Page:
In a world increasingly affected by global environmental changes, Low Income countries will play an ever more central role in determining the future health of the biosphere. While global use of the biosphere's capacity has increased over the past 45 years, per capita demand for biocapacity, as measured by the Ecological Footprint, has only increased in high-income countries and has remained constant or fallen in middle- and low-income nations. Consumption has increased faster than population in high-income nations, while population growth has been the dominant factor in middle- and low- income countries. Although listed in the middle-income group of countries, China showed atypical trends in the past 45 years, with a rapid increase in per capita Ecological Footprint that outstrip its gains in income. Typical trends were instead noticed for India, whose per person Ecological Footprint has fallen slightly. The results of this paper show that decisions made in China and India will be of fundamental importance for future global sustainability.

Galli, A., Kitzes, J.F., Niccolucci, V., Wackernagel, M., Wada, Y., Marchettini, N. (2012). Assessing the global environmental consequences of economic growth through the Ecological Footprint: A focus on China and India. ECOLOGICAL INDICATORS, 17, 99-107 [10.1016/j.ecolind.2011.04.022.].

Assessing the global environmental consequences of economic growth through the Ecological Footprint: A focus on China and India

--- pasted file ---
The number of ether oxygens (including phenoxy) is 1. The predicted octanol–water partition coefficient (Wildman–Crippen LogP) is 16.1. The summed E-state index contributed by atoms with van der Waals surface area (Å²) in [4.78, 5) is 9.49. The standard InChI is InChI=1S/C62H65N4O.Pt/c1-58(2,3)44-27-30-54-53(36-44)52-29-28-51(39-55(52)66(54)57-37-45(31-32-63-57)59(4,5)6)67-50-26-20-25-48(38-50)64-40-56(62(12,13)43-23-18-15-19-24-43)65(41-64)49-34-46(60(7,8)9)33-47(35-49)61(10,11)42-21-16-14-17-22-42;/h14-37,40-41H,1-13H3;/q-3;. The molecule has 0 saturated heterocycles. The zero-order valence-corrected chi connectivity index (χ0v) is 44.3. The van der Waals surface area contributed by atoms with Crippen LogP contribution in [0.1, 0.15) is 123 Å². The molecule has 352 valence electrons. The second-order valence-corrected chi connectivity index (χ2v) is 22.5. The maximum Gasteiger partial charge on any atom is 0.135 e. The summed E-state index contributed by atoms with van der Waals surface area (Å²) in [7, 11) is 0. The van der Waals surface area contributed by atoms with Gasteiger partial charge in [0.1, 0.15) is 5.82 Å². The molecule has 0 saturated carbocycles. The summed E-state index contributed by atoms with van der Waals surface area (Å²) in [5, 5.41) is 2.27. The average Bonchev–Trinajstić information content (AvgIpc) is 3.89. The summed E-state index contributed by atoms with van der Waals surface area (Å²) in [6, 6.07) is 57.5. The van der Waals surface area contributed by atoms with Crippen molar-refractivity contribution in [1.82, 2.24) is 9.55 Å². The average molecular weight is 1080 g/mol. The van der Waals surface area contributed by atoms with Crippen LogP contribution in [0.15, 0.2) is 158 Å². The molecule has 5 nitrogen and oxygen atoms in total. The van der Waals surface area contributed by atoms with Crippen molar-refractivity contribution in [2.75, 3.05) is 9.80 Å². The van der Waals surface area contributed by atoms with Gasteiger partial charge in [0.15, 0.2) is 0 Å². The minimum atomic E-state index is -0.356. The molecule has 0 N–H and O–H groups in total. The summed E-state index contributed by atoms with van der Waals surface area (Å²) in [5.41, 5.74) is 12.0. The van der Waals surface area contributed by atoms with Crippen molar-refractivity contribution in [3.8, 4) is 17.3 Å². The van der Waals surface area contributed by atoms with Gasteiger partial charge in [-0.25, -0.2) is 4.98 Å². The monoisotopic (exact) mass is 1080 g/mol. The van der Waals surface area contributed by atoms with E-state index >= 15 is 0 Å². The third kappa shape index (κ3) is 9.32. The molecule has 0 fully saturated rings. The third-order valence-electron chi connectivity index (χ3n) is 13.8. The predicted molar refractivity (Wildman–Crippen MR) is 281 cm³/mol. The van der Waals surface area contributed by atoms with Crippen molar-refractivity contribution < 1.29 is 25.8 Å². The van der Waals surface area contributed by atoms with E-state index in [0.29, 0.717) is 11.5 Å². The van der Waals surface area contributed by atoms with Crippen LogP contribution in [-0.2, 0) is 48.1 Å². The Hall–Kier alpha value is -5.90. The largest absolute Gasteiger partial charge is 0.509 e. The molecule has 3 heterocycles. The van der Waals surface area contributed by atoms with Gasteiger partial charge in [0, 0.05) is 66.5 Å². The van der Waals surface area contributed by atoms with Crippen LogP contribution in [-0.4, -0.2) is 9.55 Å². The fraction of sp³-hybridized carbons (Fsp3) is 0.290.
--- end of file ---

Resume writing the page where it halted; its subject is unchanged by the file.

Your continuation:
NICCOLUCCI, V.;MARCHETTINI, N.
2012-01-01

Abstract

In a world increasingly affected by global environmental changes, Low Income countries will play an ever more central role in determining the future health of the biosphere. While global use of the biosphere's capacity has increased over the past 45 years, per capita demand for biocapacity, as measured by the Ecological Footprint, has only increased in high-income countries and has remained constant or fallen in middle- and low-income nations. Consumption has increased faster than population in high-income nations, while population growth has been the dominant factor in middle- and low- income countries. Although listed in the middle-income group of countries, China showed atypical trends in the past 45 years, with a rapid increase in per capita Ecological Footprint that outstrip its gains in income. Typical trends were instead noticed for India, whose per person Ecological Footprint has fallen slightly. The results of this paper show that decisions made in China and India will be of fundamental importance for future global sustainability.
Galli, A., Kitzes, J.F., Niccolucci, V., Wackernagel, M., Wada, Y., Marchettini, N. (2012). Assessing the global environmental consequences of economic growth through the Ecological Footprint: A focus on China and India. ECOLOGICAL INDICATORS, 17, 99-107 [10.1016/j.ecolind.2011.04.022.].
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Utilizza questo identificativo per citare o creare un link a questo documento: https://hdl.handle.net/11365/22499
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